The attendees wrote up their experiences to share with our readers. This is the first of those accounts written by Allison Gofman of Tufts University:


Thank you NEASSIST for supporting my attendance at RDAP 2018! This was my first time attending RDAP. I graduated Simmons SLIS this August and began as Social Science Data Librarian at Tisch Library at Tufts shortly afterwards. As I talked to new colleagues about how to learn more about different aspects of my job and pursue professional development and engagement, my coworker Kristin Lee immediately mentioned RDAP. She described it as an opportunity to learn a huge amount about supporting research data in a short period of time, and a welcoming, collaborative group of people who were enthusiastic about collaboration.

It was as great an experience as I had hoped. The keynote by Tom Schenk, the Chief Data Officer of Chicago, was an excellent perspective on the value and use of data. Since I support our Urban and Environmental Planning department as a Liaison, I took copious notes of content and websites to bring to my department, and also joined the entire room in laughing at struggles that unite folks working on sharing and reusing data across disciplines and jobs. “Please cite us! (DOIs help.) We need to track impact. People don’t cite online data for some reason…”) [https://www.instagram.com/p/BgluLUHhpAZ/]

Many panels and discussions between sessions discussed the role of libraries in research data services. It was illuminating to see the many projects and strategies different institutions are taking with different resources available. There was a range of options from “I’m one person with a few hours a week among 10,000 other tasks” to “we have a team of 6 people doing this full time.” One lightning talk that stood out was Jamene Brooks-Kieffer from the University of Kansas Libraries, who talked about “Playing in the Sandbox: A Year of Data, Tools, and Analysis Inside the Library.” I really appreciated the idea of playing as a research methodology for exploration with an openness to failure and wrong paths. The acknowledgement of the role of power and hierarchy in collaborations felt crucial, and the talk left the audience enthusiastic about building empathy with our researchers.

By far the stand-out session for me was “Underserved Data Communities: Understanding Access & Preservation Bias”. Reid Boehm talked about transgender medical data, Siân Evans and McKensie Mack talked about gender and race in Wikipedia through their initiative Art + Feminism, and Jaquelina Alvarez & Hilda T. Ayala-Gonzalez talked about data access and preservation in the face of disaster, discussing their experiences at the University of Puerto Rico. I was shocked to hear that only 3% of RAPID funding after Hurricanes Maria and Irma went to Puerto Rican researchers. While the lessons discussed about backups are relevant to folks everywhere, there is a definite urgency and responsibility to address unequal distribution of resources. During the semi-structured breaks, many attendees gathered to discuss how to build social justice into work as data librarians and related positions. I look forward to seeing discussions of access, justice, race, gender and more become integrated into all work at future conferences.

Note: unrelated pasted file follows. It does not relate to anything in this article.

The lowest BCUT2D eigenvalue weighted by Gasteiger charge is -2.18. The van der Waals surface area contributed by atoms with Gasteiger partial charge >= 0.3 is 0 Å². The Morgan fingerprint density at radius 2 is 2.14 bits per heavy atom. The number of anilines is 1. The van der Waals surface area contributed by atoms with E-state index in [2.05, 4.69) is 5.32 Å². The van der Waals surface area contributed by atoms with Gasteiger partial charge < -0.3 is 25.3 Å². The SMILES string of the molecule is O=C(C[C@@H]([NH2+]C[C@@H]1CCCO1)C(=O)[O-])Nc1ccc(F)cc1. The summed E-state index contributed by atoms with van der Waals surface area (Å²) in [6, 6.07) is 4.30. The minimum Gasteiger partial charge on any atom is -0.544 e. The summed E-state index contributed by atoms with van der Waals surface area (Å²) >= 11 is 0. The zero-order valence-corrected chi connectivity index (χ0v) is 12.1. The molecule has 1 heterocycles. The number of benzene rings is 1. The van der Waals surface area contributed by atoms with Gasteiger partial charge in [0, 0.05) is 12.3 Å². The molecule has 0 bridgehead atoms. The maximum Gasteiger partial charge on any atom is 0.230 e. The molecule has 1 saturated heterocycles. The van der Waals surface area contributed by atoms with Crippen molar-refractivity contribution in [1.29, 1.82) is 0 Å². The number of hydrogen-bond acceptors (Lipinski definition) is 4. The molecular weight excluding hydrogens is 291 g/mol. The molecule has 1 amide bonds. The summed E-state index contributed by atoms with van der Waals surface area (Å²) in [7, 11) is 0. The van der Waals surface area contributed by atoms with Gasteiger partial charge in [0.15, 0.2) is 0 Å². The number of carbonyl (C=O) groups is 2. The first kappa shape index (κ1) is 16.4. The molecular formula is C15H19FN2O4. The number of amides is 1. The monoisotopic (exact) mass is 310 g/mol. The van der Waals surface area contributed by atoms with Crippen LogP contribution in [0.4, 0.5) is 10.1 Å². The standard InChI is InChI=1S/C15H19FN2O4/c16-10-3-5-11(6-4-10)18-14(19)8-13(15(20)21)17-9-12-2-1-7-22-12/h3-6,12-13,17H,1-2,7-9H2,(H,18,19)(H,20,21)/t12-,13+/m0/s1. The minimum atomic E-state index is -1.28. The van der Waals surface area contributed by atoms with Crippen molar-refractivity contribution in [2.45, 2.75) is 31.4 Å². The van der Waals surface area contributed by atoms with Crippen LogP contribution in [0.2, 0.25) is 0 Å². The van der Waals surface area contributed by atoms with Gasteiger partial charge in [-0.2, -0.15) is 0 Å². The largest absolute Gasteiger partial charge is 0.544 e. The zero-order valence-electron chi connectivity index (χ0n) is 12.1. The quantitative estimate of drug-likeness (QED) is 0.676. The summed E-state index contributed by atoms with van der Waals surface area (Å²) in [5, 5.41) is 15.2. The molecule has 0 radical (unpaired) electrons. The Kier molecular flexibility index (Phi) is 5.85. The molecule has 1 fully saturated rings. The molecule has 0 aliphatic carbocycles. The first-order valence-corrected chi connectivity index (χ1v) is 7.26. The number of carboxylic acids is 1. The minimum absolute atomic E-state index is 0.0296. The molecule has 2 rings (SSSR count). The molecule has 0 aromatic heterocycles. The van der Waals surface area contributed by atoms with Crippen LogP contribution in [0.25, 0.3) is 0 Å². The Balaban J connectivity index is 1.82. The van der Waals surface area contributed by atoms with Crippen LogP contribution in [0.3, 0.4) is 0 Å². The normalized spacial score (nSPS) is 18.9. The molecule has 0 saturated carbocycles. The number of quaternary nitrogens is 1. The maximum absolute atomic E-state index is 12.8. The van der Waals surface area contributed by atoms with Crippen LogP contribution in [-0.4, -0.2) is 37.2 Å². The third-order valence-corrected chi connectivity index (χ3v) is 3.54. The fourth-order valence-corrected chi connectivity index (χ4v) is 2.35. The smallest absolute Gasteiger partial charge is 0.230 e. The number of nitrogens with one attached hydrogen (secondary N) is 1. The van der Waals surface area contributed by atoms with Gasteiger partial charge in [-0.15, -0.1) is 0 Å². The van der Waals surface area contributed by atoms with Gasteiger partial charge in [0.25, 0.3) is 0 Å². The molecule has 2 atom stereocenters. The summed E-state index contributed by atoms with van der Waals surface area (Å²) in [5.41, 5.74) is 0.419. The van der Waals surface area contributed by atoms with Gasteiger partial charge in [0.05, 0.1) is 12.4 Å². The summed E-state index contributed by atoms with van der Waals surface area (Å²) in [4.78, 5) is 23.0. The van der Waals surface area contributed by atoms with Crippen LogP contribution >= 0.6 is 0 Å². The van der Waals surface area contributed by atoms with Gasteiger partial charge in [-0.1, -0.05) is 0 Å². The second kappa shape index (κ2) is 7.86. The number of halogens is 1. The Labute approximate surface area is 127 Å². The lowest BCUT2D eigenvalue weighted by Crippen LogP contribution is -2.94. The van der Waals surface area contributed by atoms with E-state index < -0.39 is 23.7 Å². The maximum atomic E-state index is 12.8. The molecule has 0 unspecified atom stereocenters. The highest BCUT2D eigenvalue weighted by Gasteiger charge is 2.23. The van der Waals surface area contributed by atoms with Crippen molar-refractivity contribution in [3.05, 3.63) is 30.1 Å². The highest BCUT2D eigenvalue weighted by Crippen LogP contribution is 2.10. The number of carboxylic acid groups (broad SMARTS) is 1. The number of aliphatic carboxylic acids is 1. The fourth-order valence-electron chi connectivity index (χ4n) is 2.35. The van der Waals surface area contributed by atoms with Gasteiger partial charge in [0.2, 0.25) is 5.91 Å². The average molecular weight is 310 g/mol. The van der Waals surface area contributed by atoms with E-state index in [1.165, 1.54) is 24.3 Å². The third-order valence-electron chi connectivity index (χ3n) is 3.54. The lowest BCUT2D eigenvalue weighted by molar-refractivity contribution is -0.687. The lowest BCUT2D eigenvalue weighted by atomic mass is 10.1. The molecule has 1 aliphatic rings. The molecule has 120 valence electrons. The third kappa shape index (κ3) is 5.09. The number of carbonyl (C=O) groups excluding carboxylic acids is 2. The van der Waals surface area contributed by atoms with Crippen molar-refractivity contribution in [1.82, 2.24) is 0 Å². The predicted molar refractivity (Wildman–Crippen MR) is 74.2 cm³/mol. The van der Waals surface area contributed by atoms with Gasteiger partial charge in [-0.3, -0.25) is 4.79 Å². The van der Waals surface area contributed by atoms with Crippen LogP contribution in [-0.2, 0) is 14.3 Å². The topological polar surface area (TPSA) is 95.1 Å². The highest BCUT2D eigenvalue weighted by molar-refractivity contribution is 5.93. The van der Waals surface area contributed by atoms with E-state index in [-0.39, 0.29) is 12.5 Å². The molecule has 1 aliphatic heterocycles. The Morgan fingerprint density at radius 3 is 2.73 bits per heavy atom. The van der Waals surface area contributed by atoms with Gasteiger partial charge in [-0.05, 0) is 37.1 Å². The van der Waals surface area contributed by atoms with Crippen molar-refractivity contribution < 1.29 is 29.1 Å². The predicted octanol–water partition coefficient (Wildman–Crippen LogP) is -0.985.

I had the opportunity to meet with colleagues from New England who are also members of New England Software Carpentry Library Consortium or NESCLiC [https://nesclic.github.io/home/]. The Carpentries is a non-profit organization whose mission is to provide researchers with “the computing skills they need to get more done in less time and with less pain” NESCLiC is composed of 15 library folks who have been trained as instructors in Data and Software Carpentry through a consortium. Building capacity for services through collaboration was a clear theme throughout the conference.

I encourage other folks who are involved in research data in libraries, whether or not data librarian is their title, to attend! Thanks NEASIST for the support.

NE-ASIS&T Annual Travel Award 2018 Winners!

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The results are in and we are pleased to announce the winners of the 2018 NE-ASIS&T Annual Travel Awards! This year’s ASIS&T Annual theme is Building an Ethical & Sustainable Information Future with Emerging Technology and it will be held in Vancouver, BC, Canada, Saturday, November 10 – Wednesday, November 14, 2018.

In the category of Student, we would like to congratulate Alyson Gamble, PhD student at Simmons College’s School of Library and Information Science! Gamble’s research is focused on biomedical informatics and UX testing, with the goal of improving access to medical information. At this year’s ASIS&T, Gamble looks forward to learning more about ethical issues in the field, meeting others who are working on related initiatives, and continuing to serve in leadership roles within the organization.

In the category of Professional, we would like to congratulate Tina McAndrew of the Westborough Public Library! Tina is the Technology and Technical Services Librarian for the Westborough Public Library. In this position Tina hopes to identify new trends in technology that she can offer to the people she serves. At the conference, Tina’s goal is to meet and create partnerships with other information professionals to learn more about how new technologies will provide equitable access to information.

A special thanks goes out to the team of volunteers who read through the essays for this year’s award. They are:

Catherine Dixon, Wolters Kluwer (NEASIS&T Webmaster)
Kate Nyhan, Yale University (NEASIS&T Co-Chair)